This management’s discussion and analysis contains forward-looking statements. Refer to Cautionary Information About Forward-Looking Statements at the end of this item for an explanation of these types of statements.

Overview of the Company, Highlights, and Outlook

General Overview

We are an independent energy company engaged in the acquisition, exploration, development, and production of oil, gas, and NGLs in onshore North America. Our strategic objective is to profitably build our ownership and operatorship of North American oil, gas, and NGL producing assets that have high operating margins and significant opportunities for additional economic investment. We pursue growth opportunities through both exploration and acquisitions, and we seek to maximize the value of our assets through industry leading technology application and outstanding operational execution. We focus on achieving high full-cycle economic returns on our investments and maintaining a simple, strong balance sheet through a conservative approach to leverage.

We currently focus our capital investments on our development positions in the Eagle Ford shale, Bakken/Three Forks, and Permian Basin resource plays. We also have a delineation and exploration program in the Powder River Basin.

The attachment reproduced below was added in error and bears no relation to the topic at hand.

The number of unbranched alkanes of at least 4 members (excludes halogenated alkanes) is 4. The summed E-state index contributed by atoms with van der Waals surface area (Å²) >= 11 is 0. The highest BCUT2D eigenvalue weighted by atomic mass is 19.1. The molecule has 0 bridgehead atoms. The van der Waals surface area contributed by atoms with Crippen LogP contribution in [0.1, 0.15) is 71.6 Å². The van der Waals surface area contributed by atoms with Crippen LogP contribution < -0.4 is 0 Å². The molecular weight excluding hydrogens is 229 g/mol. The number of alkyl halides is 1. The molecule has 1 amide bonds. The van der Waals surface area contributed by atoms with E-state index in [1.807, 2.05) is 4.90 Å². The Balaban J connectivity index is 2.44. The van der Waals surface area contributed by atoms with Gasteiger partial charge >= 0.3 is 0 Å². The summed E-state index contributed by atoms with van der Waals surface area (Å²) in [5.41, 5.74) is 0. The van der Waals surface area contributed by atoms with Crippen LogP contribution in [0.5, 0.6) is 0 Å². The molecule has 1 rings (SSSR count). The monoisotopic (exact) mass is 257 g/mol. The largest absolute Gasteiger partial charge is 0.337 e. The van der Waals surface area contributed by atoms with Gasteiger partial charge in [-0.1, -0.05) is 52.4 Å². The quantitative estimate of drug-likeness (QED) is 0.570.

In the first quarter of 2016, we had the following financial and operational results:

Average net daily production for the three months ended March 31, 2016, was 45.3 MBbls of oil, 392.2 MMcf of gas, and 36.8 MBbls of NGLs, for a quarterly equivalent daily production rate of 147.5 MBOE, compared with 186.4 MBOE for the same period in 2015. Please see additional discussion below under Production Results.

We recorded a net loss of $347.2 million, or $5.10 per diluted share, for the three months ended March 31, 2016, compared to a net loss of $53.1 million, or $0.79 per diluted share, for the three months ended March 31, 2015. Please refer to Comparison of Financial Results and Trends Between the Three Months Ended March 31, 2016, and 2015, below for additional discussion regarding the components of net loss.
 
Costs incurred for oil and gas property acquisitions and exploration and development activities for the three months ended March 31, 2016, totaled $227.4 million. The majority of our drilling and completion costs incurred during this period were in our Eagle Ford shale, Bakken/Three Forks, and Permian Basin programs. Total costs incurred for the same period in 2015 were $499.7 million. Please refer to Overview of Liquidity and Capital Resources below for additional discussion on how we expect to fund our capital program.

Adjusted EBITDAX, a non-GAAP financial measure, for the three months ended March 31, 2016, was $182.3 million, compared to $311.9 million for the same period in 2015. Please refer to Non-GAAP Financial Measures below for additional discussion, including our definition of adjusted EBITDAX and reconciliations of our net loss and net cash provided by operating activities to adjusted EBITDAX.

Oil, Gas, and NGL Prices